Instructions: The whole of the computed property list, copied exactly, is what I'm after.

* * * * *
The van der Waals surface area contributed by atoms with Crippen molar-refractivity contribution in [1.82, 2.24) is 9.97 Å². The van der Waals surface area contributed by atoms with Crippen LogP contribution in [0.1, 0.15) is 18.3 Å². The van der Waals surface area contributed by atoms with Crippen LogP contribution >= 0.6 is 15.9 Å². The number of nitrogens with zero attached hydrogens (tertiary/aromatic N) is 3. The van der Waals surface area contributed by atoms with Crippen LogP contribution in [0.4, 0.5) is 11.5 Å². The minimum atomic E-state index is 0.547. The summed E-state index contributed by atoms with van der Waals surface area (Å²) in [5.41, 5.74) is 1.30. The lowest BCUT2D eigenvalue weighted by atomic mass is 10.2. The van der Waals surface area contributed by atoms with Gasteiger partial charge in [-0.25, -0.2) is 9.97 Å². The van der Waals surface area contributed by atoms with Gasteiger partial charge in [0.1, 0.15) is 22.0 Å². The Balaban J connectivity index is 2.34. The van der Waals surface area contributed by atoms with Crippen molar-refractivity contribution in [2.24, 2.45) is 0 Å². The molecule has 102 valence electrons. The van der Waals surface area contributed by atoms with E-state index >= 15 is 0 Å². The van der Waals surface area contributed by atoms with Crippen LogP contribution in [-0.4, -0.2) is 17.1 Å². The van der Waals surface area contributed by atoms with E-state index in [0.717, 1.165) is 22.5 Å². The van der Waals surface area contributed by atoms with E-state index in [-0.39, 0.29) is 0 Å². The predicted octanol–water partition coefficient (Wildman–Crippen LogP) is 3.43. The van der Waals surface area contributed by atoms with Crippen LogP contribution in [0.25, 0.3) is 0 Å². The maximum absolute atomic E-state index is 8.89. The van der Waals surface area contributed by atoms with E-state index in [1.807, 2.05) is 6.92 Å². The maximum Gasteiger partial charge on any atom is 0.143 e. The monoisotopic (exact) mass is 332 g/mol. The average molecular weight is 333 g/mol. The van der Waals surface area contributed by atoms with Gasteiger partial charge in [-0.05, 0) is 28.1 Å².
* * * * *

The van der Waals surface area contributed by atoms with Crippen molar-refractivity contribution in [1.82, 2.24) is 9.97 Å². The van der Waals surface area contributed by atoms with Crippen LogP contribution in [0.1, 0.15) is 18.3 Å². The van der Waals surface area contributed by atoms with Crippen LogP contribution >= 0.6 is 15.9 Å². The number of nitrogens with zero attached hydrogens (tertiary/aromatic N) is 3. The van der Waals surface area contributed by atoms with Crippen LogP contribution in [0.4, 0.5) is 11.5 Å². The minimum atomic E-state index is 0.547. The summed E-state index contributed by atoms with van der Waals surface area (Å²) in [5.41, 5.74) is 1.30. The lowest BCUT2D eigenvalue weighted by atomic mass is 10.2. The van der Waals surface area contributed by atoms with Gasteiger partial charge in [-0.25, -0.2) is 9.97 Å². The van der Waals surface area contributed by atoms with Gasteiger partial charge in [0.1, 0.15) is 22.0 Å². The Balaban J connectivity index is 2.34. The van der Waals surface area contributed by atoms with Crippen molar-refractivity contribution in [2.24, 2.45) is 0 Å². The molecule has 102 valence electrons. The van der Waals surface area contributed by atoms with E-state index >= 15 is 0 Å². The van der Waals surface area contributed by atoms with Crippen LogP contribution in [-0.4, -0.2) is 17.1 Å². The van der Waals surface area contributed by atoms with E-state index in [0.717, 1.165) is 22.5 Å². The van der Waals surface area contributed by atoms with E-state index in [-0.39, 0.29) is 0 Å². The predicted octanol–water partition coefficient (Wildman–Crippen LogP) is 3.43. The van der Waals surface area contributed by atoms with Crippen LogP contribution in [0.25, 0.3) is 0 Å². The maximum absolute atomic E-state index is 8.89. The van der Waals surface area contributed by atoms with E-state index in [1.807, 2.05) is 6.92 Å². The maximum Gasteiger partial charge on any atom is 0.143 e. The monoisotopic (exact) mass is 332 g/mol. The average molecular weight is 333 g/mol. The van der Waals surface area contributed by atoms with Gasteiger partial charge in [-0.05, 0) is 28.1 Å².